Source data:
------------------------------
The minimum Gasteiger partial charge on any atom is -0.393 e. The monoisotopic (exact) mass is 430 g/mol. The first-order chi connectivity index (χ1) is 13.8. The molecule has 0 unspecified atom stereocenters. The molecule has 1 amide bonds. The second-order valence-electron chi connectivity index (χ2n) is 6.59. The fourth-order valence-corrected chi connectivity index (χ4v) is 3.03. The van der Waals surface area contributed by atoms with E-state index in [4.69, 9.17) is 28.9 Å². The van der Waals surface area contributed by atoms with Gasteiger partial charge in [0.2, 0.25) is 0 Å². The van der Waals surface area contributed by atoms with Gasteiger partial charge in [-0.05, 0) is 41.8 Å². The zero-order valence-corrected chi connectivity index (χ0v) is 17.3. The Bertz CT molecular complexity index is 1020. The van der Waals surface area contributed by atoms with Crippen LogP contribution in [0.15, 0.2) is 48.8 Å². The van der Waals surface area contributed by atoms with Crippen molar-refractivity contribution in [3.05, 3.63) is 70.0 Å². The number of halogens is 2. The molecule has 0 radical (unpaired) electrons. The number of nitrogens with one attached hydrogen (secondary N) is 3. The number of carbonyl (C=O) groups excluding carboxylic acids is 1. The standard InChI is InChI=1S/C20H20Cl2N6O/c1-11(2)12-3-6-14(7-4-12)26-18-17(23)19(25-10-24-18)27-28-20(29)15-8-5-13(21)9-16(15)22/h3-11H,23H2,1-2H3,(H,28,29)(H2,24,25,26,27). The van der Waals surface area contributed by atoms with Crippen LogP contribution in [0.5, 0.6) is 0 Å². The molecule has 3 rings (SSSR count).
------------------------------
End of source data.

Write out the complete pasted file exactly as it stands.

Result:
The minimum Gasteiger partial charge on any atom is -0.393 e. The monoisotopic (exact) mass is 430 g/mol. The first-order chi connectivity index (χ1) is 13.8. The molecule has 0 unspecified atom stereocenters. The molecule has 1 amide bonds. The second-order valence-electron chi connectivity index (χ2n) is 6.59. The fourth-order valence-corrected chi connectivity index (χ4v) is 3.03. The van der Waals surface area contributed by atoms with E-state index in [4.69, 9.17) is 28.9 Å². The van der Waals surface area contributed by atoms with Gasteiger partial charge in [0.2, 0.25) is 0 Å². The van der Waals surface area contributed by atoms with Gasteiger partial charge in [-0.05, 0) is 41.8 Å². The zero-order valence-corrected chi connectivity index (χ0v) is 17.3. The Bertz CT molecular complexity index is 1020. The van der Waals surface area contributed by atoms with Crippen LogP contribution in [0.15, 0.2) is 48.8 Å². The van der Waals surface area contributed by atoms with Crippen molar-refractivity contribution in [3.05, 3.63) is 70.0 Å². The number of halogens is 2. The molecule has 0 radical (unpaired) electrons. The number of nitrogens with one attached hydrogen (secondary N) is 3. The number of carbonyl (C=O) groups excluding carboxylic acids is 1. The standard InChI is InChI=1S/C20H20Cl2N6O/c1-11(2)12-3-6-14(7-4-12)26-18-17(23)19(25-10-24-18)27-28-20(29)15-8-5-13(21)9-16(15)22/h3-11H,23H2,1-2H3,(H,28,29)(H2,24,25,26,27). The van der Waals surface area contributed by atoms with Crippen LogP contribution in [0.5, 0.6) is 0 Å². The molecule has 3 rings (SSSR count).